“Wish List” or “Wishful Thinking” for Octorara’s new website?

Octorara website 8-25-2013With a $5,000 price-tag, The new Octorara Area School District website has been a topic of conversation this summer. If you haven’t visited recently, you will notice it has gone through a redesign. The hope was for something more user-friendly, filled with all the information parents and citizens need to stay informed.

Unfortunately, since the “upgrade” several months ago, and now at the first day of school, there has been little improvement… in some cases less information is available (example: no Board Meeting minutes after March 15, 2013 or before July 9, 2012, and no new minutes added to thier list since the switch).

Topics Conspicuously Missing from Octorara’s Website

  • Academic Standards
  • Act 1: Property Tax Relief
  • Annual Financial Reports
  • Audits (most recent & historical)
  • Background Checks (Hiring Policies, Background Checks, Teacher Certification)
  • Committee Members (including Contact Information)
  • Committee Reports
  • Contracts (Employee, Bids & RFPs, Vendor Statements)
  • Cost Per Student Data
  • Debt Reports
  • Dropout Data & Statistics
  • Educator Discipline
  • Enrollment Data & Stats
  • Financial Elements Data (Personal Income, Real Estate Taxes, etc.)
  • Graduate Data (Pct. of College-Bound Graduates, etc.)
  • Graduation Requirements (Keystone Exams, et al)
  • Graduation Rates
  • Keystone Exams
  • Lobbying Efforts
  • Meetings (Current & Historical Minutes and Agendas)
  • Professional and Support Personnel Data (Teachers, Administrators, etc.)
  • Property Tax Reduction Allocations
  • PSSA and AYP Results
  • PVAAS – Student Progress
  • Real Estate Tax Rates (Mills)
  • Report Card (State AYP)
  • Right-to-Know (Policy, Request Forms, Open Records Officer)
  • Safe Schools Annual Reports
  • SAT & ACT Test Scores
  • Special Education Statistics
  • Teacher Furloughs
  • Truancy

With the few policy based topics listed above, one may be able to find some amount of information after picking through the online policies provided under School Board section of the website. However, that tends to be hit or miss. For example, Policy 801 Public Records is 10 years old, and in violation of the current law. (see here) Another example, Policy 214 Graduation Requirements is dated from 1996, and last updated in 1996, covering the Graduating Classes from 1996 to 2000.

The district’s full Mission statement reads:

The mission of the Octorara Area School District, through a partnership among school, community and family, is to promote educational excellence in a safe, secure environment, empowering our students with the skills necessary to be successful, responsible members of society.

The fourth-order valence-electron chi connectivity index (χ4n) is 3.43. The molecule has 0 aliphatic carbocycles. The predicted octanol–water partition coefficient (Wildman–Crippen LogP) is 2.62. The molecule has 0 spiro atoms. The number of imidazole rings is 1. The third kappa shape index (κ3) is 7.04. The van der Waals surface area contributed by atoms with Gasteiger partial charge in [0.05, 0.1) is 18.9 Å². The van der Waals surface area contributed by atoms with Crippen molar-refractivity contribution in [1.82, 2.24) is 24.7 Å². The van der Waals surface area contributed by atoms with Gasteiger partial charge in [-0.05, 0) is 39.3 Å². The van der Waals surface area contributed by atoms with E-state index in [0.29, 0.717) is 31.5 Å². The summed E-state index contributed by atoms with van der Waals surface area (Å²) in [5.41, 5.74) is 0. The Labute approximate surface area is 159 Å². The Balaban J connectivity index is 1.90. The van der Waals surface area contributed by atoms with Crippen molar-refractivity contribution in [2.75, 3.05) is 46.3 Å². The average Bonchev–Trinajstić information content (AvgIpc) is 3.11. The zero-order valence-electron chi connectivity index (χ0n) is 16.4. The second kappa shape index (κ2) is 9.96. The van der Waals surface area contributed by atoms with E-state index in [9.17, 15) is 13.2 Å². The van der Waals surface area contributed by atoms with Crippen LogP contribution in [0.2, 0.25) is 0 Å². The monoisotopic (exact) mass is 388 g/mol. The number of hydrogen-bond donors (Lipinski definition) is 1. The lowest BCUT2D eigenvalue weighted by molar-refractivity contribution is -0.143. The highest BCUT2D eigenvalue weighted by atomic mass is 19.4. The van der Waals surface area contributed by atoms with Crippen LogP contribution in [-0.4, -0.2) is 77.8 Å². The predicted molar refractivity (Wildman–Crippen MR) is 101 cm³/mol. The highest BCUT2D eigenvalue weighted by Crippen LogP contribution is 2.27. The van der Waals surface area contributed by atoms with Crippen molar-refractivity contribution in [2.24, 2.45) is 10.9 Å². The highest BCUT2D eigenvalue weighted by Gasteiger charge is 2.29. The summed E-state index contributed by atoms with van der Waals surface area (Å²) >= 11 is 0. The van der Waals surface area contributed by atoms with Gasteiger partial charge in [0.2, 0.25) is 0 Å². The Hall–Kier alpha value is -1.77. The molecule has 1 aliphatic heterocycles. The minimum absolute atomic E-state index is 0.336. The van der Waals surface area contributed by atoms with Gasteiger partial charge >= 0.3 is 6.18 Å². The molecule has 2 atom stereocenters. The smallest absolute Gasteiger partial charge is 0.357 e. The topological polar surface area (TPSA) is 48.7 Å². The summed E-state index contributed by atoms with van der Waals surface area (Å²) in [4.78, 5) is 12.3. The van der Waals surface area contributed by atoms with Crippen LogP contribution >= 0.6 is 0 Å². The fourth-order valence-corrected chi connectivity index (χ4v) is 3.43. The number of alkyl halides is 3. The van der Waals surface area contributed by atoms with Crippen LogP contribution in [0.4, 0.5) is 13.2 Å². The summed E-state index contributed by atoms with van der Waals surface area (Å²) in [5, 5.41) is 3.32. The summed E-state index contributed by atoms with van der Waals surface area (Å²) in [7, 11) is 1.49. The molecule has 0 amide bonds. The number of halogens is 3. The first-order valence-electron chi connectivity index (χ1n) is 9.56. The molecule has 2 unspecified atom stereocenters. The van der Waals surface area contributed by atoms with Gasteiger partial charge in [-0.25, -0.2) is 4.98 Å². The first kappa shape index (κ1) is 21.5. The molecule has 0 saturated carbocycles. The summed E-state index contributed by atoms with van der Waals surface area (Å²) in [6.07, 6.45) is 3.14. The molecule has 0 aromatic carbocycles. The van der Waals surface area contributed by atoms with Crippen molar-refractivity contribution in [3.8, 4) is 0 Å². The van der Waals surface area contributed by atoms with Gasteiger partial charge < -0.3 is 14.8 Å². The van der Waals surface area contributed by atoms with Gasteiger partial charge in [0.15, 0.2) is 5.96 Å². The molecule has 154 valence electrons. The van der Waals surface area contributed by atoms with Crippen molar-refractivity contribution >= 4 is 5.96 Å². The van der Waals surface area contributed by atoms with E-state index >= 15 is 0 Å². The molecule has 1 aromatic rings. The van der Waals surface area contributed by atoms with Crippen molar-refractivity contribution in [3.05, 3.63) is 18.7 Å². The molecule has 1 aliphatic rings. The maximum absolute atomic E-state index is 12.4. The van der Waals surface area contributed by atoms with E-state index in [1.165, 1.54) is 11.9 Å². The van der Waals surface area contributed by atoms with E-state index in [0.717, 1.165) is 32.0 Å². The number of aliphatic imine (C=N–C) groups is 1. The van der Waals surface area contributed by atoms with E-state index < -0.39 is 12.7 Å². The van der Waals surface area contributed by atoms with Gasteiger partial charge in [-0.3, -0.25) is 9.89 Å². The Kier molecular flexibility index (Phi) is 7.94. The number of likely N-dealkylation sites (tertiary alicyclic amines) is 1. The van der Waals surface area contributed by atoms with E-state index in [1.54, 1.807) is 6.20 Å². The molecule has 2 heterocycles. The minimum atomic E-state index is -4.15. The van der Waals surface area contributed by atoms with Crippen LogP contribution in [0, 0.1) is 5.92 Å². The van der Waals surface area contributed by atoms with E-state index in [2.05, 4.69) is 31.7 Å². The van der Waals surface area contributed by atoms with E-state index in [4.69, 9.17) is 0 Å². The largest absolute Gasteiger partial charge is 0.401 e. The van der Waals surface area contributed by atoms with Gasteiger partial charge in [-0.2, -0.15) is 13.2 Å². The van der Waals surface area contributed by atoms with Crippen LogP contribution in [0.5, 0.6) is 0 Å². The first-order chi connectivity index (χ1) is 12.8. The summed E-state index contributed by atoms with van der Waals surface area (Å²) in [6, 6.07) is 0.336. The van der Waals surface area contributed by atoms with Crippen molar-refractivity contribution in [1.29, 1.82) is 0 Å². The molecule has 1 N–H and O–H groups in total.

How is the district defining partnership?

The simple fact is transparency in government is not really about about taxes, budgets, or performance. Politics is, for many, an inherently moral subject that has to do with the duties and obligations of those in power over the people. Transparency promotes accountability and provides information for citizens about what government agencies are doing.

Transparency of government agencies is vital to the enhancement and proper functioning of the democratic process. Secrecy in public affairs undermines the faith of the public in government and the public’s effectiveness in fulfilling its role in a democratic society. Government needs to actively engage with citizens and taxpayers, not only providing information but actively soliciting public feedback to assess and improve.

At what point does the district stop worrying facts could be used as grenades and ammunition against them, and start realizing that accurate information is what is needed to have a true partnership with the community?

5 thoughts on ““Wish List” or “Wishful Thinking” for Octorara’s new website?

  1. Frankly, Tim, my first reaction was: might you not be asking a bit too much?

    However on second thought, no, I don’t think you are. Information and data pertaining to all the items on your list exists, should be fairly easily transcribed to and included on the district’s website, and so the obvious question is: why not? Enquiring minds (and the pocketbooks of cash-strapped, tax-oppressed OASD residents) want to know. Mind you, I am not alleging any malfeasance, misfeasance or conspiracy of silence. I am simply saying what any government entity should know and should be sensitive to on a daily basis: that too much information is better than too little. Providing too much information might be a bit of a chore, but is well worth the effort. Because providing too little information can invite uncertainty, questions, skepticism and cynicism, resentment, lack of trust, and a whole host of other negative vibes. Once when I was about 15 years old I remember asking my father why he always insisted on getting everything in writing. He gave me one of his patented stares intended to reflect a bit of intellectual disappointment along with a certain parental pride, and then he calmly and cooly said, “Because when it is in writing there should be no questions, no ambiguity about responsibility and accountability.” Just so. And so to the board and the administrators of the OASD I would urge that they put it in writing, all of it, everything that Mr. Alexander listed, and everything else they can think of. Where’s the harm? Better safe than sorry.

    C. Vail

    • It is great to have a reliable news source for information these days, and thanks to Tim we now have that privilege!

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